JERUSALEM—Israelis and Palestinians will declare an end to attacks on each other during a summit Tuesday at the Egyptian resort of Sharm el-Sheik, although officials said on Monday that the separate declarations by each side would fall short of a formal cease-fire to end more than four years of fighting.
The pledges, which will be made during a summit meeting of Israeli Prime Minister Ariel Sharon and Palestinian leader Mahmoud Abbas, make public and explicit their commitment to end the conflict. The leaders' meeting is the first since Abbas won election a month ago following the death of longtime Palestinian leader Yasser Arafat in November.
The form of the announcements—parallel statements rather than a joint declaration—underscores the difficulty of reaching peace. Abbas lacks control over militant groups responsible for most attacks on Israel, including Hamas and Islamic Jihad.
Israel will declare an end to offensive Israeli military actions, including the search for wanted men, but the declaration is to be conditional on a cessation of Palestinian offensive actions, including production of Kassam rockets, weapons smuggling and incitement. This is largely a restatement of current Israeli policy.
"How can you have a cease-fire when one side can't even enforce it?" said a senior Israeli official, speaking on condition of anonymity.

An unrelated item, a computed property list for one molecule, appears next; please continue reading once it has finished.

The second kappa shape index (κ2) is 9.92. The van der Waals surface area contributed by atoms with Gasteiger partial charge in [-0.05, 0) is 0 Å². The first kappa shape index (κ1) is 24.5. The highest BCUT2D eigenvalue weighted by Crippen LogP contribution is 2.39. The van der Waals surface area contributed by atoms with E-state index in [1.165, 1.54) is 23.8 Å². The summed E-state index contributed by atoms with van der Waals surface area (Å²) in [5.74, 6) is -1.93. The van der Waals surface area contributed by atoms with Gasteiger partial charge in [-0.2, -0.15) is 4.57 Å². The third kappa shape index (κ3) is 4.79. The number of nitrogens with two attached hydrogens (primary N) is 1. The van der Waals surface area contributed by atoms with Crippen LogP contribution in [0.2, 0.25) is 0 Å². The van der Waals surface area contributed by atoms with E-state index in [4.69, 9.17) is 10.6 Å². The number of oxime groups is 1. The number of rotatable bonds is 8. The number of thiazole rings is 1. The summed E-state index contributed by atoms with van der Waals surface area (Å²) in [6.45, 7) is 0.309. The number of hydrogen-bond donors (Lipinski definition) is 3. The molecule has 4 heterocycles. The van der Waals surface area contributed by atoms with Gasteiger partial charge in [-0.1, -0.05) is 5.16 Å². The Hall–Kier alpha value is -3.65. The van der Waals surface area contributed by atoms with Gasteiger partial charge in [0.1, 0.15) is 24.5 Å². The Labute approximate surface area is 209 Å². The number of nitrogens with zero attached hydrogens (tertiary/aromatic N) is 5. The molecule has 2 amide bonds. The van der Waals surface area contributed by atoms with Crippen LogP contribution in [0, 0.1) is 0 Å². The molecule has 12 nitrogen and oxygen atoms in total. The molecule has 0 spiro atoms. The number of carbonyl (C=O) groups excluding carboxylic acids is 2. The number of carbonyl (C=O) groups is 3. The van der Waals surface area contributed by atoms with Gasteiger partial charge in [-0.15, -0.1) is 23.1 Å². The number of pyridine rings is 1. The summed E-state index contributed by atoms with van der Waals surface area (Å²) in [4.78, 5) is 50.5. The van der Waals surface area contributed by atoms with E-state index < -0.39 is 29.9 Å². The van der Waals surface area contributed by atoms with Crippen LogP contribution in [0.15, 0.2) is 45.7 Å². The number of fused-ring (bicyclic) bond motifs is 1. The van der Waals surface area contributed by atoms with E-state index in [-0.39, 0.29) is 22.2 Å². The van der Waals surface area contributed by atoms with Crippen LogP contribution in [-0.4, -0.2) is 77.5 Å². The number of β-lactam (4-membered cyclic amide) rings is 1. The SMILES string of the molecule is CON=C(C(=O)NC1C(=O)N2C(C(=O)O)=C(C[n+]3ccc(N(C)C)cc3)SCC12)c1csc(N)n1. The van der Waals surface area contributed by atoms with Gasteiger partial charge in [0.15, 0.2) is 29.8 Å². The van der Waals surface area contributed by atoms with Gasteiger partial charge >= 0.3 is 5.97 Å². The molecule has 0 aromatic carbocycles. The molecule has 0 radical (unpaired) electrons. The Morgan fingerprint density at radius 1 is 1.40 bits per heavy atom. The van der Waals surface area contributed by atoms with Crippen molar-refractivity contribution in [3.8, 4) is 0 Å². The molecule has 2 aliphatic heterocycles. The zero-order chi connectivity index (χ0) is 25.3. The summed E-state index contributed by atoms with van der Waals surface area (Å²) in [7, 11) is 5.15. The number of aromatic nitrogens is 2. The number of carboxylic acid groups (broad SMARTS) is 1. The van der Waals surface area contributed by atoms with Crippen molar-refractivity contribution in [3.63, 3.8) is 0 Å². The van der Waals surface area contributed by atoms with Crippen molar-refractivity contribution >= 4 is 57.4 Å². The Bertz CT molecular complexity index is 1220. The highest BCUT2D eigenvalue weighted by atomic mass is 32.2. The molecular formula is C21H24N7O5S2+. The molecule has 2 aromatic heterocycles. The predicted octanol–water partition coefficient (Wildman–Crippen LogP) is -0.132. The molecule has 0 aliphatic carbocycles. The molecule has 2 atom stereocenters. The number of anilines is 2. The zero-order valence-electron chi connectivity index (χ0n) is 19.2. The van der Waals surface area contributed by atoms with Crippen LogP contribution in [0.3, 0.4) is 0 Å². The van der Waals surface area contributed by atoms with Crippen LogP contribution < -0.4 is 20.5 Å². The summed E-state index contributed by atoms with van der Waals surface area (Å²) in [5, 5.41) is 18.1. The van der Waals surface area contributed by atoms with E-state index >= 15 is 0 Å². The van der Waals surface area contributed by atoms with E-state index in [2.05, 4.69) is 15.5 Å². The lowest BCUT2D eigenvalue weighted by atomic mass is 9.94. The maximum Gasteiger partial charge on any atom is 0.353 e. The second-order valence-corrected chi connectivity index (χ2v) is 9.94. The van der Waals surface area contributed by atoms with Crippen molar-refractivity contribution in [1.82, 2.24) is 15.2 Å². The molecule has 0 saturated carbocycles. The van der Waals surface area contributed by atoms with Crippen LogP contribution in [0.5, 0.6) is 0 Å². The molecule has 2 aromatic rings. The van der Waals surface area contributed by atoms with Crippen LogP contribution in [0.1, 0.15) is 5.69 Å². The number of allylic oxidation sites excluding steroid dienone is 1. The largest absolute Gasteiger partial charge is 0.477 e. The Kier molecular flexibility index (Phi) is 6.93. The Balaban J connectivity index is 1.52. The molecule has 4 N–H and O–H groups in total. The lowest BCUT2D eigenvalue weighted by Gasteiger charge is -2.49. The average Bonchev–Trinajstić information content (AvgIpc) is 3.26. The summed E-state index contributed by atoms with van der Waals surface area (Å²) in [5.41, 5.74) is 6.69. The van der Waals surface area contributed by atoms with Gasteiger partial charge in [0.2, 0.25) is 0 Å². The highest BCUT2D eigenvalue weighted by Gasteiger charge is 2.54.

Palestinian negotiator Saeb Erekat also shied away from the term cease-fire. "All I can say at this stage is that Palestinians are committed to stopping violence against Israelis anywhere and Israelis will stop violence against Palestinians anywhere, but the details will be discussed in a committee," he told Knight Ridder.
Secretary of State Condoleezza Rice, visiting the West Bank city of Ramallah Monday, lauded what she called "the most promising moment for progress between Palestinians and Israelis in recent years" and announced the appointment of a senior U.S. coordinator to cement a cease-fire between the sides.
Rice's naming of the official, Army Lt. Gen. William E. Ward, represents a modest increase in U.S. involvement in the Middle East conflict at a moment of diplomatic opportunity.
Ward's job will be to help create conditions for a durable peace, primarily by building up Palestinian security forces that can stop terrorist attacks on Israel.
But Rice said the general would not be involved in political negotiations over a future Palestinian state—leaving that up to the two sides, not the United States, to determine.
The secretary of state ended a two-day visit to Israel and the West Bank with an exceptionally hopeful assessment of the prospects for peace in the aftermath of Abbas' election a month ago, and tentative steps he and Sharon have taken since then.
"I depart the region confident of the success of the meeting tomorrow" in Egypt, Rice said at airport press conference outside Tel Aviv, after meeting Abbas on Monday at Palestinian Authority headquarters in Ramallah.
Rice said Sharon and Abbas have accepted invitations she brought from President Bush to meet him in the United States this spring.
She acknowledged the Israeli-Palestinian conflict has repeatedly dashed hopeful moments, but said "there are some fundamental differences now." She cited Sharon's decision for an Israeli withdrawal from the Gaza Strip, calling it "the first time there has been a significant return of territory to the Palestinians since (the) 1967 (war)."